TORONTO (CCN) — In or out? Us or them? Where do we draw the line? Should we draw the line? Once a line is drawn, how do we look beyond our borders?
Every religion, every nation, every community struggles with these questions. In every age the questions get asked again. Our answers shift as the tides of change roll in and out of our lives.
Fifty years ago the Second Vatican Council decided not so much to move the borders as to look beyond them. In just 1,600 words, Nostra Aetate (In Our Time) unfolded the church out of its centuries-long defensive crouch and opened up channels of dialogue with every other faith of significance and reach around the globe.
Nostra Aetate wasn’t a decree or a constitution. It claimed neither dogmatic nor pastoral authority. It was satisfied to be merely a declaration. It was the shortest document issued at Vatican II. But of the 16 documents of the Second Vatican Council, none are more studied, more argued over, more written about or more relevant to how the church lives its mission now.
“For me, it’s a radical change. It’s a threshhold,” said Edmundston, N.B., Bishop Claude Champagne, chair of the Canadian Conference of Catholic Bishops’ Commission for Christian Unity, Religious Relations with Jews and Interfaith Dialogue. “It was the first time in the history of the church we were able to see there could be some good, some truth, some beauty in the other believers. For me it was a very deep change.”
Champagne’s commission issued not one but two documents to mark the 50th anniversary of Nostra Aetate. Over the last four years of academic conferences, books and celebrations to mark a half century since the Second Vatican Council, Nostra Aetate is the only Vatican II document to inspire the CCCB to issue an entire catechetical program for Canadian Catholics.
The two booklets (available as a PDF from CCCB.ca) are both titled A Church in Dialogue. The first explains the history and philosophy of Catholic interfaith dialogue. The second document outlines in particular progress in dialogue between Catholics and Muslims.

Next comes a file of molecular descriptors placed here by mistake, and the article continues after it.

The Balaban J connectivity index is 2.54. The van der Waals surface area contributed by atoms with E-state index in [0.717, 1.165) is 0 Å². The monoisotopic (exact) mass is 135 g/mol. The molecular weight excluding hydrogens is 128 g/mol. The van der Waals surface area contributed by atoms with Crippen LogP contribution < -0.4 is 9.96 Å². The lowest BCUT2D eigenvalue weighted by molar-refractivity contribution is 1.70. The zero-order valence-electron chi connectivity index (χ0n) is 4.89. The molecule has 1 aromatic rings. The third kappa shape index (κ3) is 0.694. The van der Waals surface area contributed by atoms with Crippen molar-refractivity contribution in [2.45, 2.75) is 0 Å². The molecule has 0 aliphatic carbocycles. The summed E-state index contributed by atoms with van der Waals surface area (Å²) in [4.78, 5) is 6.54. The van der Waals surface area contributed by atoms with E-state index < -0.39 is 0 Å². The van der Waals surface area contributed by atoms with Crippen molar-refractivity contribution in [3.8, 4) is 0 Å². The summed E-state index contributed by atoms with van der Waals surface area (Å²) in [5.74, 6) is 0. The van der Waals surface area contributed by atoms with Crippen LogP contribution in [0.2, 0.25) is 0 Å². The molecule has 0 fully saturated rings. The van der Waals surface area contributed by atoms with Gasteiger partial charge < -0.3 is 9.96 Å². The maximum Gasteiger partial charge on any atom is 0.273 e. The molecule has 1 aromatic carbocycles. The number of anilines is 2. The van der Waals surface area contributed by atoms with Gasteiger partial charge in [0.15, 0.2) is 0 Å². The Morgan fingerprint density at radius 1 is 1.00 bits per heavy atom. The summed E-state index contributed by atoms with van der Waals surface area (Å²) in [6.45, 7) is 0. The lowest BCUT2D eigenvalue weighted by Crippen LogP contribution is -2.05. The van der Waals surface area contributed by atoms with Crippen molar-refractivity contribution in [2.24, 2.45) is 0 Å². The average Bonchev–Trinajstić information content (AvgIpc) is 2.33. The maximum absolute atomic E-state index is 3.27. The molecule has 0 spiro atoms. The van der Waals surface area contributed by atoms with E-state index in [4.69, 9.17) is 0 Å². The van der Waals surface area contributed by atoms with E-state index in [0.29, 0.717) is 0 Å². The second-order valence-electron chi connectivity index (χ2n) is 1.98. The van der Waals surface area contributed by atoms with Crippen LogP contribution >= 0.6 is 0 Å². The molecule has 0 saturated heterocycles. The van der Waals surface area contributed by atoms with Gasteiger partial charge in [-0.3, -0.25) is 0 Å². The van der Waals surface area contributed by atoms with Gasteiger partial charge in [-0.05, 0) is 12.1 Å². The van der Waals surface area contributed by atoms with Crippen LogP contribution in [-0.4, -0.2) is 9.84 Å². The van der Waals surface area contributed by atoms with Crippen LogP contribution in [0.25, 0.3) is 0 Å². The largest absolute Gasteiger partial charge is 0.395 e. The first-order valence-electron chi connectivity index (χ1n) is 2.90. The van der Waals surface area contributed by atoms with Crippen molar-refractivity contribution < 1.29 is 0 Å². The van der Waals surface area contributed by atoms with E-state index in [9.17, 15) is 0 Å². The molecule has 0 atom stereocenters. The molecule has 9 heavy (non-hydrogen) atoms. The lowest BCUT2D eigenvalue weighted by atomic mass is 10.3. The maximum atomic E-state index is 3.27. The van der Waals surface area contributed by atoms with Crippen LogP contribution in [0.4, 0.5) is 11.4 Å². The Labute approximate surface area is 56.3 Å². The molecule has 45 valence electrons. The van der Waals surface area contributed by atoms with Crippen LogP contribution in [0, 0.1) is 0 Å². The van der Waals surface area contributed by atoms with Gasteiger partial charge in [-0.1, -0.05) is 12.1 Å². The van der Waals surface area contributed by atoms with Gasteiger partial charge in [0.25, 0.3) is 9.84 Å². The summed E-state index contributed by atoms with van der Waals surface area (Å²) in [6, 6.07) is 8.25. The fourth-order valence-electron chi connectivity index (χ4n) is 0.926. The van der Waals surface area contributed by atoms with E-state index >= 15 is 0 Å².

Council fathers voted 2,221 to 88 in favour of Nostra Aetate and Pope Paul VI promulgated the document on Oct. 28, 1965. It was a statement from the church which caught the attention of the world and the spirit of the age.
It was sprung upon the world at the same time as Canadians were discovering multiculturalism. What started as the Royal Commission on Bilingualism and Biculturalism in 1963 had by 1969 opened up to the successive waves of immigration constantly remaking Canada. In the course of acknowledging the Japanese, the Jews, the Italians and the Portuguese in our midst, the 1969 final report of the royal commission invented the word “multiculturalism.” For Canadian Catholics who were the children of multiculturalism, Nostra Aetate struck a chord.
A Canadian was also present at the drafting of the Vatican II declaration. Theologian Gregory Baum was chosen as an adviser to the first ever president of the Secretariat for Promoting Christian Unity in 1960, Cardinal Augustin Bea. A survivor of the Holocaust born of a Jewish mother and a Protestant father who arrived in Canada as a war refugee, Baum’s perspective was vital to Bea’s work. Pope John XXIII asked Bea to craft a statement on Catholic relations with Jews in light of the murder of six million. It took almost five years for that assignment to evolve into Nostra Aetate.
Half a century on, Baum does not sugar coat the idea that Nostra Aetate changed the self-understanding, the outlook and the culture of the Catholic Church.
“Nostra Aetate really is a change teaching,” Baum told The Catholic Register in 2012. “I can’t really blame Catholics for being upset about it. This is really new.”
“The Catholic Church rejects nothing of what is true and holy in these religions,” wrote the council fathers.